Australia’s property market is expected to fall for at least the first half of the new year but the outcome of two major events could determine the direction of the market, according to a new report.
While the nation is in the midst of a downturn, realestate.com.au chief economist Nerida Conisbee says the slowdown is “far less pronounced than first thought”.
“We’re currently in the midst of a property downturn, but we are not seeing the worst conditions in 30 years,” she said.
The Australian property outlook report cites the outcome of the financial services royal commission and the result of the pending federal election, poised for the first half of 2019, with proposed changes to negative gearing and capital gains tax concessions to have a decisive impact on Australia’s property landscape this year.
Conisbee notes Sydney prices have now fallen just over 5 per cent from peak.
“Whereas in Melbourne we’re seeing a 2.5 per cent decline from peak.
“Elsewhere across Australia conditions are far more varied.”
The report notes that while declines are not as bad as widely reported, it does look like the worst is still yet to come in Sydney and Melbourne.
Earlier this month, Corelogic revealed Australia's dwelling values fell by 4.8 per cent last year.
Only four capital cities recorded growth in 2018, including Hobart, Canberra, Adelaide and Brisbane.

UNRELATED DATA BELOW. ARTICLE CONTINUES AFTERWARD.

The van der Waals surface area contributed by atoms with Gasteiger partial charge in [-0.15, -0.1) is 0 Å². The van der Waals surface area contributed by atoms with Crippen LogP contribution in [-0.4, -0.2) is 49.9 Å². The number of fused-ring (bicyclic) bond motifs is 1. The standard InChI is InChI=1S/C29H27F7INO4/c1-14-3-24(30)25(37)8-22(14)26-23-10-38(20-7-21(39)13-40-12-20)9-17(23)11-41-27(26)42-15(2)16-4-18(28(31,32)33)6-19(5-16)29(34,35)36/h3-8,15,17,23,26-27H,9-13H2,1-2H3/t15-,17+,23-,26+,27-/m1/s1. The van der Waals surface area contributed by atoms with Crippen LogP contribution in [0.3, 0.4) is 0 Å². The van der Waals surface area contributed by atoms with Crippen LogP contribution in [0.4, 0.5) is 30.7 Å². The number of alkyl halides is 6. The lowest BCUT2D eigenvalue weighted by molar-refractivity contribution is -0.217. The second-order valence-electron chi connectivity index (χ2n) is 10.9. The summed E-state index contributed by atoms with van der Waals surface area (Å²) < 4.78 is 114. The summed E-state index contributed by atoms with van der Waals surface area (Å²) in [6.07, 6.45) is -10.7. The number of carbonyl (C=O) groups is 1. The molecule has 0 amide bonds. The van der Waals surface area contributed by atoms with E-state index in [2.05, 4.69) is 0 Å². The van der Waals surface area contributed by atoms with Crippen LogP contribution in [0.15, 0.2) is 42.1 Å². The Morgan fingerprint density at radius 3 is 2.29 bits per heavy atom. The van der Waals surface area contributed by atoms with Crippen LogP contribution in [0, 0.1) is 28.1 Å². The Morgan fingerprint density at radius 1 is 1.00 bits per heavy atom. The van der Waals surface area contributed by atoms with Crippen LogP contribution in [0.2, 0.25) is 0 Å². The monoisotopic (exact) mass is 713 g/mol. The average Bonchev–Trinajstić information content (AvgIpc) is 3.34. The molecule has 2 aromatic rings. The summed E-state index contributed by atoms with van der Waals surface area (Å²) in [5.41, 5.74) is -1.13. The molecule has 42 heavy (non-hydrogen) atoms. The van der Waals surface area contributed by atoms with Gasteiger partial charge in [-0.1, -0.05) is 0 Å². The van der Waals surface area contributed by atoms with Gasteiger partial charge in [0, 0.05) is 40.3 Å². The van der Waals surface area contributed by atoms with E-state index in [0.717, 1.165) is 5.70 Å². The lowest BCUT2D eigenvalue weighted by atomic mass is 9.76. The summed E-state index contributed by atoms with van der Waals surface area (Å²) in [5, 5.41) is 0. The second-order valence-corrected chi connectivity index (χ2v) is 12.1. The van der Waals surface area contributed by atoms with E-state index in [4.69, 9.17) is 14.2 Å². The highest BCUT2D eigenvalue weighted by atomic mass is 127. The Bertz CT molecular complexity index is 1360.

Sydney’s middle priced suburbs are suffering the most, according to the property outlook report, while it notes Sydney's expensive areas along with the cheaper suburbs are still plodding along.
“While they remain relatively low in terms of demand (views per listing), many are seeing fairly decent price growth,” Conisbee said.
The report finds Sydney suburbs Kingswood and Richmond, both popular with first home buyers, are on the rise. While pricey suburbs such as Manly and Paddington are recording moderate price growth and now seeing some of the highest views per listing in New South Wales.
Melbourne’s property market performance has been tracking stronger than Sydney’s, however the report expects the city is likely to see a fall in early 2019.
“Potentially another three per cent for the first half of the year”.
And much like Sydney, the direction after the election will depend on what happens to finance restrictions and negative gearing.
Demand from renters suggests jobs are being created as people continue to move to Melbourne, which the report notes as underpinning housing demand “stemming the price falls” which are now down 2.5 per cent from peak and 1.5 per cent over the past 12 months.
Notably, suburbs Middle Park and Red Hill made the national list of top in-demand suburbs and have experienced double digit price growth across the past 12 months.
Brisbane’s inner city is the standout performer with prices up 2.2 per cent.
The report describes Brisbane as “defying all the odds” as the market continues to hold up despite the national pressures of finance restrictions and changes to investor lending.
The Gold Coast market is recording price growth, with suburbs Main Beach up 30 per cent across the past 12 months and Currumbin up 13 per cent.
“A large volume of search activity on realestate.com.au coming from Sydney suggests that these price increases may be driven in part by Sydney money but also by the Gold Coast’s developing economy and relatively low levels of new development,” the report said.